Lomaka: 7 definitions
Lomaka means something in Hinduism, Sanskrit, Buddhism, Pali, Hindi. If you want to know the exact meaning, history, etymology or English translation of this term then check out the descriptions on this page. Add your comment or reference to a book if you want to contribute to this summary article.
Languages of India and abroad
Pali-English dictionarySource: Sutta: The Pali Text Society's Pali-English Dictionary
Lomaka, (-°) (adj.) (fr. loma) having hair, in cpd. caturaṅga° having fourfold hair (i.e. on the diff. parts of the body?) Vin. IV, 173. It may refer to the 5 dermatoid constituents of the body (see pañcaka) & thus be characteristic of outward appearance. We do not exactly see how the term caturaṅga is used here.—Cp. anulomika. (Page 589)
Pali is the language of the Tipiṭaka, which is the sacred canon of Theravāda Buddhism and contains much of the Buddha’s speech. Closeley related to Sanskrit, both languages are used interchangeably between religions.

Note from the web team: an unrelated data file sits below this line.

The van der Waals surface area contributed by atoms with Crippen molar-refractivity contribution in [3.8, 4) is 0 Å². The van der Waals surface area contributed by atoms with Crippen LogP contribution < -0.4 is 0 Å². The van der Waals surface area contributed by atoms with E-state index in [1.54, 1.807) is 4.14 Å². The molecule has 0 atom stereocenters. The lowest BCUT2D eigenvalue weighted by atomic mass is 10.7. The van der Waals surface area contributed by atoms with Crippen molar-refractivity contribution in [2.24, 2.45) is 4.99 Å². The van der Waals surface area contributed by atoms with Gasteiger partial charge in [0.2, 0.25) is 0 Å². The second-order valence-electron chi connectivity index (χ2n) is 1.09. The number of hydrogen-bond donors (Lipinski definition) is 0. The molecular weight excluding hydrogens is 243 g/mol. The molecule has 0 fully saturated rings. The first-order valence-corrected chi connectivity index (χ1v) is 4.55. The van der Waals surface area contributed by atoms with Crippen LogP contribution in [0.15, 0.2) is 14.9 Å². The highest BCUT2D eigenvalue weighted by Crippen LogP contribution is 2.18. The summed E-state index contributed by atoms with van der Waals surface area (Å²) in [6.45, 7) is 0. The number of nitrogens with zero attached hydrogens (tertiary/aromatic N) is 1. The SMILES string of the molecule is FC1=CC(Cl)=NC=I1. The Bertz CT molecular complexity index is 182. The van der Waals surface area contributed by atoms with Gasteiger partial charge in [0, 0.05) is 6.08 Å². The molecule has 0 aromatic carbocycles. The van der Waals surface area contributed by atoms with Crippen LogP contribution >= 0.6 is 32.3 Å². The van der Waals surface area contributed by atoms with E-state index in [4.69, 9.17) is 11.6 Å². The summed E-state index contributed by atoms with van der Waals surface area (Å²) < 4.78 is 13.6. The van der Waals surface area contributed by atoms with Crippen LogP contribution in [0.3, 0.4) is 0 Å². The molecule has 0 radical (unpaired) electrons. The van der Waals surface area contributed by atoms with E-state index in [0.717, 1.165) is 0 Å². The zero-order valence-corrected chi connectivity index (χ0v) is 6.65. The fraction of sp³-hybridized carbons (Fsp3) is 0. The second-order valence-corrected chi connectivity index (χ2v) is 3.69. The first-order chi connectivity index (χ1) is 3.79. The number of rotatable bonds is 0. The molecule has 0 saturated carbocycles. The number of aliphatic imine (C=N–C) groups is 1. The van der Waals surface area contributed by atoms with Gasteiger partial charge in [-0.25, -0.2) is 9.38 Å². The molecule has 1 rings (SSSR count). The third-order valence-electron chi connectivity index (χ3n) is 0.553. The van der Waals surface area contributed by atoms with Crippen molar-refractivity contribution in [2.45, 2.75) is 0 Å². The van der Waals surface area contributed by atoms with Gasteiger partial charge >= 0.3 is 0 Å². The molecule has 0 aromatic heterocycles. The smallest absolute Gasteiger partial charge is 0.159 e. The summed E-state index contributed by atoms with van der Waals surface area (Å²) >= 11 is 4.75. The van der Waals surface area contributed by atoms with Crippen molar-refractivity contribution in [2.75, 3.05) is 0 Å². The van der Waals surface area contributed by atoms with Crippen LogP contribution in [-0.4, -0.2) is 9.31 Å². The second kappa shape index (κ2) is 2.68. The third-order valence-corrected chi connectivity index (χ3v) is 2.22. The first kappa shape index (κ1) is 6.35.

Sanskrit dictionarySource: DDSA: The practical Sanskrit-English dictionary
Lomaka (लोमक).—See लोमन् (loman); तस्मादेतदुभयमलोमकम् (tasmādetadubhayamalomakam) Bṛ. Up.1.4.6.Source: Cologne Digital Sanskrit Dictionaries: Cappeller Sanskrit-English Dictionary
Lomaka (लोमक).—(—°) = loman.Source: Cologne Digital Sanskrit Dictionaries: Monier-Williams Sanskrit-English Dictionary
Lomaka (लोमक):—[from loman] (ifc.) = loman (See a-, prati-, mṛdu-l).
[Sanskrit to German]
Sanskrit, also spelled संस्कृतम् (saṃskṛtam), is an ancient language of India commonly seen as the grandmother of the Indo-European language family (even English!). Closely allied with Prakrit and Pali, Sanskrit is more exhaustive in both grammar and terms and has the most extensive collection of literature in the world, greatly surpassing its sister-languages Greek and Latin.
Hindi dictionarySource: DDSA: A practical Hindi-English dictionary
Lomaka (लोमक):—(nm) cilium (cilia—pl.)
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